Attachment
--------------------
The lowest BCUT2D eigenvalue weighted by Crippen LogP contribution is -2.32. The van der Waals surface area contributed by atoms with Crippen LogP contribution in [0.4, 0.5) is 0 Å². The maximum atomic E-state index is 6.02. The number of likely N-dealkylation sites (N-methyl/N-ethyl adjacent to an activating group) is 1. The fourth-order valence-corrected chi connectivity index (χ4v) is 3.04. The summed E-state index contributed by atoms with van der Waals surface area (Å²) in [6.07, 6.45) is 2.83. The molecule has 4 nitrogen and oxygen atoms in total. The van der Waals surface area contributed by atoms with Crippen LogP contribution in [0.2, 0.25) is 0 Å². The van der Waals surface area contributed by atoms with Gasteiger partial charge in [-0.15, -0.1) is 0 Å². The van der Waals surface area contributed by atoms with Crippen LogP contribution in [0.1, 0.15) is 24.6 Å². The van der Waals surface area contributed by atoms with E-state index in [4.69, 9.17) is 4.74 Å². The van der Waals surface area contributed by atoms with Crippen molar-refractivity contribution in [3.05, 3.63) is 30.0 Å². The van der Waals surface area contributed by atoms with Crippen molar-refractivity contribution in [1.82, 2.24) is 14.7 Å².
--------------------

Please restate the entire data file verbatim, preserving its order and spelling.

The lowest BCUT2D eigenvalue weighted by Crippen LogP contribution is -2.32. The van der Waals surface area contributed by atoms with Crippen LogP contribution in [0.4, 0.5) is 0 Å². The maximum atomic E-state index is 6.02. The number of likely N-dealkylation sites (N-methyl/N-ethyl adjacent to an activating group) is 1. The fourth-order valence-corrected chi connectivity index (χ4v) is 3.04. The summed E-state index contributed by atoms with van der Waals surface area (Å²) in [6.07, 6.45) is 2.83. The molecule has 4 nitrogen and oxygen atoms in total. The van der Waals surface area contributed by atoms with Crippen LogP contribution in [0.2, 0.25) is 0 Å². The van der Waals surface area contributed by atoms with Gasteiger partial charge in [-0.15, -0.1) is 0 Å². The van der Waals surface area contributed by atoms with Crippen LogP contribution in [0.1, 0.15) is 24.6 Å². The van der Waals surface area contributed by atoms with E-state index in [4.69, 9.17) is 4.74 Å². The van der Waals surface area contributed by atoms with Crippen molar-refractivity contribution in [3.05, 3.63) is 30.0 Å². The van der Waals surface area contributed by atoms with Crippen molar-refractivity contribution in [1.82, 2.24) is 14.7 Å².